Thursday, 3 December 2015

Hitler, Stalin and Knowledge Bubbles

I blogged a while ago about the phenomenon of Knowledge Bubbles - how leadership of an organisation can be convinced of a situation so strongly that they reject any real knowledge to the contrary.  You can see this in exaggerated form in the behaviours of Hitler and Stalin.

The knowledge bubble is a form of "Not Invented Here", or of extreme "Knower" behaviour, where new and contradictory knowledge is treated as a threat.  And if we want to see extreme behaviours, where better to look that at two of the worst dictators in recent history.

Max Hasting's book "The secret war" is a description of intelligence and espionage activity during the second world war. Each of the great powers had good espionage networks, and the problem was not primarily the lack of knowledge gathering, but the unwillingness to act on it, or even (in many cases) to believe it, if it contradicted the leaders' views.

According to Hastings:

"Reports on the condition and prospects of the enemy were permitted to reach conclusions only within parameters acceptable to Hitler."

Tolerance to ideas that deviated from the party line were seen as personal cruiticism. In one case, where intelligence provided vital knowledge of Russian agricultural conditions, Hitler personally annotated the report "This cannot be".

The same was true in Russia

"Those in Moscow who received and processed the reports from the field were far too fearful of offending the only audience that mattered - Joseph Stalin - to forward any intelligence that was likely to prove unwelcome ....The Soviet capacity to understand the intelligence never approached its ability to collect the intelligence in the first place. Stalin acted as his own analyst, preferring to drill endless wells of espionage in search of imagined conspiracies rather than to use intelligence to inform policy-making"

The self-imposed blindness of this knowledge bubble came to a head with the German invasion of the Soviet Union in  1941.  Russian intelligence services were flooded with information about the German "Barbarossa" attack on Russia, which Stalin refused to accept. Hastings tells a story of two senior intelligence analysts who had prepared a report on the imminent attack, being called in (in a state of terror) to brief Stalin.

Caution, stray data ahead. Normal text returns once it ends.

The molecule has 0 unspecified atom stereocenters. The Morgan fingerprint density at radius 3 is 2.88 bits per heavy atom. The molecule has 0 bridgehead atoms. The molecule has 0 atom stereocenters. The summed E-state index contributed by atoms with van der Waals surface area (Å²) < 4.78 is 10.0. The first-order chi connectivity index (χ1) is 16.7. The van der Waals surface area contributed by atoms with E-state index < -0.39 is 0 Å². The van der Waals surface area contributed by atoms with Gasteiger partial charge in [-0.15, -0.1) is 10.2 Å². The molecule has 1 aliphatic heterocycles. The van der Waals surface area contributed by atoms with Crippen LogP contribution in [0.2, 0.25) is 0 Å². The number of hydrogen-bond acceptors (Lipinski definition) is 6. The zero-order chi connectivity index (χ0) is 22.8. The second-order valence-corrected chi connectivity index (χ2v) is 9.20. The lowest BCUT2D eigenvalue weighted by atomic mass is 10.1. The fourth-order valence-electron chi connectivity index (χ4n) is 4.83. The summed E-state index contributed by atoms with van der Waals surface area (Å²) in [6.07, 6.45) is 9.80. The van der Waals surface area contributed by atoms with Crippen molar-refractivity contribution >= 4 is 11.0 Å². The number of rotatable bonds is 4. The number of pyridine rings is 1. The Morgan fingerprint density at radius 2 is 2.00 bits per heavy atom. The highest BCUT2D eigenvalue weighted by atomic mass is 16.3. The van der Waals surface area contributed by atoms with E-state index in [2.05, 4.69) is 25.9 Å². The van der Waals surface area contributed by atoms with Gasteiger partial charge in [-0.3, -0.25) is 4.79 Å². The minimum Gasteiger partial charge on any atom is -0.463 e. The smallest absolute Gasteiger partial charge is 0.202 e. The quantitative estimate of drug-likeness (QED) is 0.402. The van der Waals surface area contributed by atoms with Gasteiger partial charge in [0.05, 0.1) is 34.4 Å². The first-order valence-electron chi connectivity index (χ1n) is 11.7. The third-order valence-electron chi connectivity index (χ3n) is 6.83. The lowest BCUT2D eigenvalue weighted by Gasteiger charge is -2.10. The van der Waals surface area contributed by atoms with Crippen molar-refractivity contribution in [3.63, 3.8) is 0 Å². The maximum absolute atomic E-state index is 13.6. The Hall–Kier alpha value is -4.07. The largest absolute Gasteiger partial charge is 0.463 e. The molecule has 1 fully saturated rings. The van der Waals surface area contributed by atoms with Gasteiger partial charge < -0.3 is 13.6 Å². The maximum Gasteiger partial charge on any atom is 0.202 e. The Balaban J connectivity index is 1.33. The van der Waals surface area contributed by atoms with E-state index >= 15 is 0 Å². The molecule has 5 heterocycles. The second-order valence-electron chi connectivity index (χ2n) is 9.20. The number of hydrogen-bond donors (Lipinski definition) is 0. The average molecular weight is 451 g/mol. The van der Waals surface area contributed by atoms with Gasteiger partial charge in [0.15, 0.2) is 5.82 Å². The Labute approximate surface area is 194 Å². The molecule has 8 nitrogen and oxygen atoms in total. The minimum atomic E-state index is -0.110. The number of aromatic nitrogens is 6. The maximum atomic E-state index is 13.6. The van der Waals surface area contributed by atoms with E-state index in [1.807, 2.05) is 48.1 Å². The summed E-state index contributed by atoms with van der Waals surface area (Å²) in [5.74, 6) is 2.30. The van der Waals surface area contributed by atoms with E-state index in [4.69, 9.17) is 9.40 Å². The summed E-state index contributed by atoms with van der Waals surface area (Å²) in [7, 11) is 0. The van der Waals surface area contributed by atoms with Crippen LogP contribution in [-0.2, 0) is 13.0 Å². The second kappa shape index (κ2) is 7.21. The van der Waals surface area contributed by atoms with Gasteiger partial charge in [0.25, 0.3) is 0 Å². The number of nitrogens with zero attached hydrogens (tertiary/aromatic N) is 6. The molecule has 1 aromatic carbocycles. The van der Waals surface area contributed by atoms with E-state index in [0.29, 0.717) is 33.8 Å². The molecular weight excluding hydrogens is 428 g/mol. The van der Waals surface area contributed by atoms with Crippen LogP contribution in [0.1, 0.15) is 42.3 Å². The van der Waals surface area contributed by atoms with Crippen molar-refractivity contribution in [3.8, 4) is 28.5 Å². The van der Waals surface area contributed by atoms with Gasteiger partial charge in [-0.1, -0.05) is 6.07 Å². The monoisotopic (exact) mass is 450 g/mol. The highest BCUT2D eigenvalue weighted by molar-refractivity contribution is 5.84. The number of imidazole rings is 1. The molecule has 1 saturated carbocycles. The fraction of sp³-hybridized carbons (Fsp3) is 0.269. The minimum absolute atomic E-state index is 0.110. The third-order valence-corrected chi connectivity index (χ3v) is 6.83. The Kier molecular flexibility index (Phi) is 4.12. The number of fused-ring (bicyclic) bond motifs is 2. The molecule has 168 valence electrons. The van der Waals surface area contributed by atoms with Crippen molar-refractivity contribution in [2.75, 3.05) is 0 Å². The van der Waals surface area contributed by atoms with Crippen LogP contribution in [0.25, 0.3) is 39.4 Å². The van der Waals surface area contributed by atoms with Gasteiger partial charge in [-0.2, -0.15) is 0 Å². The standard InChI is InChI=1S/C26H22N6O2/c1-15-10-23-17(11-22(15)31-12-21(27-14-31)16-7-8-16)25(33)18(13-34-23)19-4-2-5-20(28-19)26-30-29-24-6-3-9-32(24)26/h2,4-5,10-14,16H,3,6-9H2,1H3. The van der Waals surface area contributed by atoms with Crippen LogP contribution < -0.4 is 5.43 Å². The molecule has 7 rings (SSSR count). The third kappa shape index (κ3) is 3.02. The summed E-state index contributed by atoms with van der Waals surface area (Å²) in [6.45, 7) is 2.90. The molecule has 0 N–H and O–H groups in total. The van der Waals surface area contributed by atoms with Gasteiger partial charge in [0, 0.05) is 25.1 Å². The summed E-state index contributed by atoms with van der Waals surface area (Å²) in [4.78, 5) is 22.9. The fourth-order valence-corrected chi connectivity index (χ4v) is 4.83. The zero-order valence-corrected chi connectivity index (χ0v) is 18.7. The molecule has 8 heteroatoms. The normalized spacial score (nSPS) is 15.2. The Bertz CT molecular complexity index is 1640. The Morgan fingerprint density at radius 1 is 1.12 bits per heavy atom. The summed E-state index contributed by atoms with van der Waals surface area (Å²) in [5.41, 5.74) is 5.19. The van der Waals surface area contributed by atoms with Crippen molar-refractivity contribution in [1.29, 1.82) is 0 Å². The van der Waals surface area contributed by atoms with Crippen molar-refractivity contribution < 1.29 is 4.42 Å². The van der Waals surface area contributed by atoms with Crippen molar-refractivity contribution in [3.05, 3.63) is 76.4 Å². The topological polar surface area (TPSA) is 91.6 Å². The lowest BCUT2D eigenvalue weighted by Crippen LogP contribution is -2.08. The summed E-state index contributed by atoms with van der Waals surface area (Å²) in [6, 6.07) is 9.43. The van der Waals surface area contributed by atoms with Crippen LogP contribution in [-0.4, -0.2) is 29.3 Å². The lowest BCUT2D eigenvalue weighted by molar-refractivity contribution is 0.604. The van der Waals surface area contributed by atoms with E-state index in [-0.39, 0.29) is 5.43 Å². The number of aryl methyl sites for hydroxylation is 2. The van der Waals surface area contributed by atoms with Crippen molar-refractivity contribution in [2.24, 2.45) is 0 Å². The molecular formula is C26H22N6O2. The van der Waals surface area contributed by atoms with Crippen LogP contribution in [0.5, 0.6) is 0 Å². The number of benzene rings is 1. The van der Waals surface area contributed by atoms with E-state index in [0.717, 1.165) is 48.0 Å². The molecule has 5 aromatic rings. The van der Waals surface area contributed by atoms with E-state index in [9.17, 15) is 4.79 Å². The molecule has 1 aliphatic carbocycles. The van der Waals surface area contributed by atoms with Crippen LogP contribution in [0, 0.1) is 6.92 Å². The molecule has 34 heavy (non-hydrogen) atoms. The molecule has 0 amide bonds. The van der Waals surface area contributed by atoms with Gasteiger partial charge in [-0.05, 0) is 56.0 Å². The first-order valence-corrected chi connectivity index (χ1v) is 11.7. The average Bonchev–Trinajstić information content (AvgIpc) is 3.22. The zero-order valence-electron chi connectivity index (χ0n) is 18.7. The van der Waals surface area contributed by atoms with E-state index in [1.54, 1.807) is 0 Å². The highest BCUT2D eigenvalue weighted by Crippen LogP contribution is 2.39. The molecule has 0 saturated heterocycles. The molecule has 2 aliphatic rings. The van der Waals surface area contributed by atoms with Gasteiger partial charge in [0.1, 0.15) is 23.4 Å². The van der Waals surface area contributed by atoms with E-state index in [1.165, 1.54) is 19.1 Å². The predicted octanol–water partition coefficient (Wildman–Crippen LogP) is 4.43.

"Stalin fired a string of contemptuous questions about the (intelligence) sources .... then followed a silence that seemed to the visitors interminable before Stalin once more looked up, gazed hard at them, and barked "Misinformation! You may go"

The strange thing is that such conviction from such a powerful figure caused the analysts to begin to doubt the truth of their own reports.

"Once alone together, Zhuravlev said to Rybkina, with the parade of conviction indispensable to survival in the Soviet universe: 'Stalin can see further from his belltower'. Rybkina professed to agree, but added 'This means that our agents, who have been tested over the years, must be considered untrustworthy'. Zhuravlev shrugged, with authentic Russian fatalism; 'We shall live, we shall see"

The business equivalent

Few if any business leaders have the single-mindedness, or command the same levels of fear, as Stalin and Hitler, but these two demonic figures are merely demonstrating in exaggerated form, the phenomenon of the Knowledge Bubble;

  • Leaders develop a model of "the truth"
  • They do not accept knowledge that does not fit "this truth"
  • Followers begin to massage the "facts" that they present
  • Followers may even begin to mistrust knowledge that does not fit
 Thus are knowledge bubbles formed, and considerable integrrity and challenge is needed to burst them.  As Hastings concludes,

"Stalin's deafness during the overture to Barbarossa emphasised the indissolubility of the links between intelligence, diplomacy and governance. Unless all three did their parts, each one was useless"

If you are concerned that such a knowledge-bubble "knower culture" is at work in your organisation,  consider a cultural survey to map out the scale of the problem.

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